While I am well aware of how love and failed relationships can mess with people’s heads, these things just did never seemed right to me, and unfortunately, they were not the first or last issues I had with the story. For example, despite having plenty of time during the long flight to England, Ms. Ellis never creates a proper cover story to fend off the inevitable battery of questions about Nick that she will be hit with from friends and family members, who have never seen or heard of him before. Instead, she elects to do what could have easily have been done comfortably and comprehensively over several hours in a few frantic moments before her sister’s rehearsal dinner! Since this is most unlikely to be the approach taken by someone wanting to make an impression on others by passing off a bogus relationship, it did not sit well with me.

    The biggest issue I had with The Wedding Date though, was how the script throws characters that clearly do not enjoy each other’s company together repeatedly, by having them take part in recreational activities, among other things. What the hell….I know the various subplots had to be moved forward, but there are simply too many liberties taken with logic and human nature in this film!!! Bottom line - I could see at least a remote possibility in the other things I took issue with actually happening, but to have this many people who cannot stand each other casually interacting makes no sense at all.

    Unfortunately, in addition to the problems already mentioned, Messing and Mulroney are not a great pairing, with the latter looking noticeably uncomfortable throughout the film (likely due to the material he had to work with). I hesitate to criticize either actor though, because their performances do exhibit a genuine effort. This is especially true of Debra Messing, who really hits her stride about halfway through, when Kat begins to regain her self-confidence. Sadly, the script undermines both leads’ efforts, and leaves them stranded by doing little to develop Kat or Nick beyond a superficial level, or with any consistency.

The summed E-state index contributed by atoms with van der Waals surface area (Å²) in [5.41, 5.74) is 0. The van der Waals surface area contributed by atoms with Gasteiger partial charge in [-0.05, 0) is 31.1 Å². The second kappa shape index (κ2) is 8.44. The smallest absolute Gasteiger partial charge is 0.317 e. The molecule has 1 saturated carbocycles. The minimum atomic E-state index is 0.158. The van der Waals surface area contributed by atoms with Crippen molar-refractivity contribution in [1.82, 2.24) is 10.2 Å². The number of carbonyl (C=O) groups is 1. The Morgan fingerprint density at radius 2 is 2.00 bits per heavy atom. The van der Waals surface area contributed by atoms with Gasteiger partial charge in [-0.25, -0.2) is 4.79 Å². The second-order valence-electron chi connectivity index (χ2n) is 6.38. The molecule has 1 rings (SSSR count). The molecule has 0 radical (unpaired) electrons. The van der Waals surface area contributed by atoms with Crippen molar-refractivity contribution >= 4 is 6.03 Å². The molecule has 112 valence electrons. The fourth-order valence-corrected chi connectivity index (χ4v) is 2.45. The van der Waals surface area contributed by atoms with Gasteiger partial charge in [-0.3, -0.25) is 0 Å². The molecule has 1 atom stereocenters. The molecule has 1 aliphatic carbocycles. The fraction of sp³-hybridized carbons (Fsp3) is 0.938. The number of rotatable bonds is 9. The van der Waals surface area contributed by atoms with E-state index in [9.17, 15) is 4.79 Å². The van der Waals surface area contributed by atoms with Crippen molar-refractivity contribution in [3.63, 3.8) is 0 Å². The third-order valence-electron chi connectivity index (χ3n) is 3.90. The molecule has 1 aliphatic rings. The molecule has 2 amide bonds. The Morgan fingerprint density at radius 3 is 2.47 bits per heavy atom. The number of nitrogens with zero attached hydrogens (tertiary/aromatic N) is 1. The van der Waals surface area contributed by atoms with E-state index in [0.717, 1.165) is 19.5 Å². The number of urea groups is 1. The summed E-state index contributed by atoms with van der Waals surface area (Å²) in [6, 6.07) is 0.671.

On that note, aside from Kat, the characters in this film not only behave illogically, but are also not very likable people. Sure, Nick is charming enough, and he does try to help Kat deal with some of her issues, but he is not necessarily a decent, moral dude – remember he is being paid to do so. To be frank, Kat’s mother is also a horrible, witch of a woman with nothing nice to say about her daughter, and her sister Amy is every bit as contemptible. The same goes for the man that Kat so desperately wants to make jealous enough to want her back. Quite simply, the whole lot are bad apples, and since their interactions are mostly unpleasant, I am drawn back to a question I posed earlier: why in the world are these people who want to steer clear of each other hanging out together?

    As The Wedding Date is riddled with such illogic and inconsistencies, it becomes tough to guess how the characters will behave from one moment to the next, even though the ending is never a question. The film is similarly disjointed, as there are several sequences that do not flow smoothly into the succeeding scenes and some aspects of the plot that seem as though they are missing something. This may be a wild guess on my part, but it appears to me as though some plot elements were scratched from the lineup to achieve the standard 90-minute romantic comedy running time. Perhaps some of you will have inside information and be able to comment on this, either confirming or debunking my suspicions, but perhaps The Wedding Date would have been a better film were it more complete.

    Okay, I am done ranting! I’ll close by saying that if you can manage to get on board with The Wedding Date’s premise in spite of all the reasons I believe you shouldn’t (even a romantic comedy should make at least a little sense), than you might actually enjoy the film a little bit. Conversely, those who demand at least some logic or a good humored, warm-and-fuzzy plot from their romantic comedies might want to seek out something else, as these characters are really not that nice to one another.

    My advice – hold off on that RSVP, and make a date with a superior romantic comedy that you might have missed, like Runaway Bride, Pretty Woman, Nine Months, or Love Actually. You’ll be glad you did…while Debra Messing is peppy and likeable, there is little else worth watching in this poor imitation of some of the films I just mentioned.